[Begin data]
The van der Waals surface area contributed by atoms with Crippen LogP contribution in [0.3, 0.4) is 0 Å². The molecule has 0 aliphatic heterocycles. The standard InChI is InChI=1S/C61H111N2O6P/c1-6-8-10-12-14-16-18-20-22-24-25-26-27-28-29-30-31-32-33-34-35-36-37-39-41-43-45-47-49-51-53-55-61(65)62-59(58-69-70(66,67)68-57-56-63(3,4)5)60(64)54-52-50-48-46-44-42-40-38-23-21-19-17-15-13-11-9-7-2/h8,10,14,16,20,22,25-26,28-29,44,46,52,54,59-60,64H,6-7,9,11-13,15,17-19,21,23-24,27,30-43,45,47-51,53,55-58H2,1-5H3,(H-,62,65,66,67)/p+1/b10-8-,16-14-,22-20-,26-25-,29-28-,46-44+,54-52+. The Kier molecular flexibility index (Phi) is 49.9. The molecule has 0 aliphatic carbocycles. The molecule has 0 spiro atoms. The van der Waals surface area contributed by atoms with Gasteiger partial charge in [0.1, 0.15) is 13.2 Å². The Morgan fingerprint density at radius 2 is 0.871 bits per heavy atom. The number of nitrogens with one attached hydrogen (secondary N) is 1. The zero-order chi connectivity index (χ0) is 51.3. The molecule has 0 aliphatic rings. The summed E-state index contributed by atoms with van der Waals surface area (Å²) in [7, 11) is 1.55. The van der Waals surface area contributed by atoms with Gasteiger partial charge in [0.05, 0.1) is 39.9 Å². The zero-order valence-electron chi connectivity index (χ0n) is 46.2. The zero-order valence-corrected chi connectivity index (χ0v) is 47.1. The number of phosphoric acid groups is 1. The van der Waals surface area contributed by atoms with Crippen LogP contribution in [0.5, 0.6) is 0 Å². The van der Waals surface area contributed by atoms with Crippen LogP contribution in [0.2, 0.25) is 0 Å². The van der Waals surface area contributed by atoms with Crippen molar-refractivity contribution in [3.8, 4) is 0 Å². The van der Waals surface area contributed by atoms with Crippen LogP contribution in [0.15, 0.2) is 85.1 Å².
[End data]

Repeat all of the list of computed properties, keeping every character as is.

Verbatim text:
The van der Waals surface area contributed by atoms with Crippen LogP contribution in [0.3, 0.4) is 0 Å². The molecule has 0 aliphatic heterocycles. The standard InChI is InChI=1S/C61H111N2O6P/c1-6-8-10-12-14-16-18-20-22-24-25-26-27-28-29-30-31-32-33-34-35-36-37-39-41-43-45-47-49-51-53-55-61(65)62-59(58-69-70(66,67)68-57-56-63(3,4)5)60(64)54-52-50-48-46-44-42-40-38-23-21-19-17-15-13-11-9-7-2/h8,10,14,16,20,22,25-26,28-29,44,46,52,54,59-60,64H,6-7,9,11-13,15,17-19,21,23-24,27,30-43,45,47-51,53,55-58H2,1-5H3,(H-,62,65,66,67)/p+1/b10-8-,16-14-,22-20-,26-25-,29-28-,46-44+,54-52+. The Kier molecular flexibility index (Phi) is 49.9. The molecule has 0 aliphatic carbocycles. The molecule has 0 spiro atoms. The van der Waals surface area contributed by atoms with Gasteiger partial charge in [0.1, 0.15) is 13.2 Å². The Morgan fingerprint density at radius 2 is 0.871 bits per heavy atom. The number of nitrogens with one attached hydrogen (secondary N) is 1. The zero-order chi connectivity index (χ0) is 51.3. The molecule has 0 aliphatic rings. The summed E-state index contributed by atoms with van der Waals surface area (Å²) in [7, 11) is 1.55. The van der Waals surface area contributed by atoms with Gasteiger partial charge in [0.05, 0.1) is 39.9 Å². The zero-order valence-electron chi connectivity index (χ0n) is 46.2. The zero-order valence-corrected chi connectivity index (χ0v) is 47.1. The number of phosphoric acid groups is 1. The van der Waals surface area contributed by atoms with Crippen LogP contribution in [0.5, 0.6) is 0 Å². The van der Waals surface area contributed by atoms with Crippen LogP contribution in [0.2, 0.25) is 0 Å². The van der Waals surface area contributed by atoms with Crippen molar-refractivity contribution in [3.8, 4) is 0 Å². The van der Waals surface area contributed by atoms with Crippen LogP contribution in [0.15, 0.2) is 85.1 Å².